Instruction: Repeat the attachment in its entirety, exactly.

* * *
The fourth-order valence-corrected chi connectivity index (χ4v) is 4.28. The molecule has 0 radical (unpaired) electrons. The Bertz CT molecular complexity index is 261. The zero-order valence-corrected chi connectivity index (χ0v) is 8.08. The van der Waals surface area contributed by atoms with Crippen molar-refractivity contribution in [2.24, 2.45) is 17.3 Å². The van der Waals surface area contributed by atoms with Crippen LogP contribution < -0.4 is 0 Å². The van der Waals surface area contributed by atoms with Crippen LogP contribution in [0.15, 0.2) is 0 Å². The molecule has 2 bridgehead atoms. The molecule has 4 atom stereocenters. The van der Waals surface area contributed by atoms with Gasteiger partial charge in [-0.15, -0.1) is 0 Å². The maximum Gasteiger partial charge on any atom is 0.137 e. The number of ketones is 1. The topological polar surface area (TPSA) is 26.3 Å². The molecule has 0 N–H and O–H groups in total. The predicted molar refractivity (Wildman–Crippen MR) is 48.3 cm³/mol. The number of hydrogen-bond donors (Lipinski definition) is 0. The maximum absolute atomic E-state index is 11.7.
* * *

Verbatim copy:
The fourth-order valence-corrected chi connectivity index (χ4v) is 4.28. The molecule has 0 radical (unpaired) electrons. The Bertz CT molecular complexity index is 261. The zero-order valence-corrected chi connectivity index (χ0v) is 8.08. The van der Waals surface area contributed by atoms with Crippen molar-refractivity contribution in [2.24, 2.45) is 17.3 Å². The van der Waals surface area contributed by atoms with Crippen LogP contribution < -0.4 is 0 Å². The van der Waals surface area contributed by atoms with Crippen LogP contribution in [0.15, 0.2) is 0 Å². The molecule has 2 bridgehead atoms. The molecule has 4 atom stereocenters. The van der Waals surface area contributed by atoms with Gasteiger partial charge in [-0.15, -0.1) is 0 Å². The maximum Gasteiger partial charge on any atom is 0.137 e. The number of ketones is 1. The topological polar surface area (TPSA) is 26.3 Å². The molecule has 0 N–H and O–H groups in total. The predicted molar refractivity (Wildman–Crippen MR) is 48.3 cm³/mol. The number of hydrogen-bond donors (Lipinski definition) is 0. The maximum absolute atomic E-state index is 11.7.